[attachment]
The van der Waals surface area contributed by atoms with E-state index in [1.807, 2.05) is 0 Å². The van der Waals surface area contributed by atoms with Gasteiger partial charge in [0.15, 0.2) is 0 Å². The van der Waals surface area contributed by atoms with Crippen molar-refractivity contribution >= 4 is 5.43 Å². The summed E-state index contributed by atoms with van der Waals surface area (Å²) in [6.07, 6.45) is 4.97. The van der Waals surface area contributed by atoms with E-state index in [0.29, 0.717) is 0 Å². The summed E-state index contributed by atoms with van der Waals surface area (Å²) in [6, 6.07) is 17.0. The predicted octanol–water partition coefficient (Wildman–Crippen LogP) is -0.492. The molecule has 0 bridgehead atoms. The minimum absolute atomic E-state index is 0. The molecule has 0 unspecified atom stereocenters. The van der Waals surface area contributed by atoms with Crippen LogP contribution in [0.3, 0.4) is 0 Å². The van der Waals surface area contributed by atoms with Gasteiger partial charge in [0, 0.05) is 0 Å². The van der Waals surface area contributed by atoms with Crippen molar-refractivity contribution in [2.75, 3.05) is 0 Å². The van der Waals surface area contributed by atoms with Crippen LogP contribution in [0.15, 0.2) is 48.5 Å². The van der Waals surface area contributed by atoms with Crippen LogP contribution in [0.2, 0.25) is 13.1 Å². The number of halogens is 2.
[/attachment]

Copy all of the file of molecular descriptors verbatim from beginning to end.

The van der Waals surface area contributed by atoms with E-state index in [1.807, 2.05) is 0 Å². The van der Waals surface area contributed by atoms with Gasteiger partial charge in [0.15, 0.2) is 0 Å². The van der Waals surface area contributed by atoms with Crippen molar-refractivity contribution >= 4 is 5.43 Å². The summed E-state index contributed by atoms with van der Waals surface area (Å²) in [6.07, 6.45) is 4.97. The van der Waals surface area contributed by atoms with E-state index in [0.29, 0.717) is 0 Å². The summed E-state index contributed by atoms with van der Waals surface area (Å²) in [6, 6.07) is 17.0. The predicted octanol–water partition coefficient (Wildman–Crippen LogP) is -0.492. The molecule has 0 bridgehead atoms. The minimum absolute atomic E-state index is 0. The molecule has 0 unspecified atom stereocenters. The van der Waals surface area contributed by atoms with Crippen LogP contribution in [0.3, 0.4) is 0 Å². The van der Waals surface area contributed by atoms with Gasteiger partial charge in [0, 0.05) is 0 Å². The van der Waals surface area contributed by atoms with Crippen molar-refractivity contribution in [2.75, 3.05) is 0 Å². The van der Waals surface area contributed by atoms with Crippen LogP contribution in [0.15, 0.2) is 48.5 Å². The van der Waals surface area contributed by atoms with Crippen LogP contribution in [0.2, 0.25) is 13.1 Å². The number of halogens is 2.